By Josh Horwitz
SHANGHAI (Reuters) -Chinese chip foundry Semiconductor Manufacturing International Corp (SMIC) reported a 34.7% rise in third-quarter revenue on Thursday, missing estimates, and warned investors about the impact of export controls from the United States.
The company generated revenue of $1.91 billion in the quarter, up from $1.42 billion in the same period a year earlier but below analyst expectations of $1.94 billion.
Net profit rose 54.1% to $574.4 million, while gross profit increased 58.6% to $742.2 million.
Shares in the company opened up 3.7%, but then fell and stabilised at about 0.5% above the previous close.
SMIC executives said that weak demand in the consumer market, coupled with new export controls from the United States, would weigh on its fourth-quarter results.
“According to a preliminary interpretation, the new rules have an adverse impact on our production and operation,” co-CEO Zhao Haijun told investors on an earnings call, adding it was too soon to forecast the precise effect.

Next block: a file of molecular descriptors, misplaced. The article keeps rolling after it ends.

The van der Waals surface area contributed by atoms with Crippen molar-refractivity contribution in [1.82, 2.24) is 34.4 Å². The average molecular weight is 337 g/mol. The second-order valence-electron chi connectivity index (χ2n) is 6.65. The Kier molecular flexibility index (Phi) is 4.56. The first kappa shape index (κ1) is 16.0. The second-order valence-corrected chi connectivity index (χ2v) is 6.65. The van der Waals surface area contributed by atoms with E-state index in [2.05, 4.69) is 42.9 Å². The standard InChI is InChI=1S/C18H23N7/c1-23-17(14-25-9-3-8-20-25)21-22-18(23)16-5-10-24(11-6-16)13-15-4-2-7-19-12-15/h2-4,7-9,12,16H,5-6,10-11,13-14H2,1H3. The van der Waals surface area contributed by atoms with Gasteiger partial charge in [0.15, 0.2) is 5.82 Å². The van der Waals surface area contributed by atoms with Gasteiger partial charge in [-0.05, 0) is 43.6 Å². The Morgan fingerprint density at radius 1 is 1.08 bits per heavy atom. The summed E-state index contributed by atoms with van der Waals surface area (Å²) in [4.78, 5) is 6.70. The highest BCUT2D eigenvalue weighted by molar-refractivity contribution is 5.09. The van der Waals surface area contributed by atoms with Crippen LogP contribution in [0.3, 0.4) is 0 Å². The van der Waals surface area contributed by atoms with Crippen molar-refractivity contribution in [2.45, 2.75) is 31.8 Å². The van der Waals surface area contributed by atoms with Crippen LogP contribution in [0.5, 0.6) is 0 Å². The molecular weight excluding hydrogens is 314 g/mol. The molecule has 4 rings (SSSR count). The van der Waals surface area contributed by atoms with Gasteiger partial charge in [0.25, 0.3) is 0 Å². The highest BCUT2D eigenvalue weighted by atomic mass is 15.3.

Despite this, the company lifted its capital expansion plan for the year to $6.6 billion from $5 billion.
Backed by funding from Beijing, SMIC is China’s best hope for becoming a global leader in chip manufacturing that can rival Taiwan Semiconductor Manufacturing Corporation (TSMC), the industry’s largest foundry.
The company remains generations behind in leading-edge technology and has been in Washington’s crosshairs in recent years amid an ongoing spat with Beijing over chip technology.
In early October, the U.S. department of commerce released a sweeping set of export controls aimed at containing China’s chip manufacturers.
The restrictions are further set to hamper SMIC’s ambitions for making advanced chips, experts say.
Earlier on Thursday, Chinese chip fab Hua Hong Semiconductor Ltd reported a 39.5% year-on-year rise in revenue to a record high of $629.9 million, while net profit rose 83.7%.
(Reporting by Josh Horwitz; Editing by Jan Harvey, Kirsten Donovan and Stephen Coates)